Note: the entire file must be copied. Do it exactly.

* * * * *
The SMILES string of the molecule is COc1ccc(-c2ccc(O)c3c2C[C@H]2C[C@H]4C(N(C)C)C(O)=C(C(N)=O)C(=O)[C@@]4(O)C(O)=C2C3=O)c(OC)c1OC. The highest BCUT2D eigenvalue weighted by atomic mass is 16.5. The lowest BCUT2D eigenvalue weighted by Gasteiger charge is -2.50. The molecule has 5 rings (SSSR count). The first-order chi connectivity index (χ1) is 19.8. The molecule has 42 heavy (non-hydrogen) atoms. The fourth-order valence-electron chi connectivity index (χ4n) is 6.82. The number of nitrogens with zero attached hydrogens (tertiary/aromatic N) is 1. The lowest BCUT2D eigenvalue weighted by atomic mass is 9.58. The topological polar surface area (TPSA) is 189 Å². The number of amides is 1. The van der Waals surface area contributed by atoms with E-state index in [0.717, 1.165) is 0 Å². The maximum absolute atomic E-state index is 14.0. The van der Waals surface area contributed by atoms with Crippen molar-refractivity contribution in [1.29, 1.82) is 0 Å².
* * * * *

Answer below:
The SMILES string of the molecule is COc1ccc(-c2ccc(O)c3c2C[C@H]2C[C@H]4C(N(C)C)C(O)=C(C(N)=O)C(=O)[C@@]4(O)C(O)=C2C3=O)c(OC)c1OC. The highest BCUT2D eigenvalue weighted by atomic mass is 16.5. The lowest BCUT2D eigenvalue weighted by Gasteiger charge is -2.50. The molecule has 5 rings (SSSR count). The first-order chi connectivity index (χ1) is 19.8. The molecule has 42 heavy (non-hydrogen) atoms. The fourth-order valence-electron chi connectivity index (χ4n) is 6.82. The number of nitrogens with zero attached hydrogens (tertiary/aromatic N) is 1. The lowest BCUT2D eigenvalue weighted by atomic mass is 9.58. The topological polar surface area (TPSA) is 189 Å². The number of amides is 1. The van der Waals surface area contributed by atoms with E-state index in [0.717, 1.165) is 0 Å². The maximum absolute atomic E-state index is 14.0. The van der Waals surface area contributed by atoms with Crippen molar-refractivity contribution in [1.29, 1.82) is 0 Å².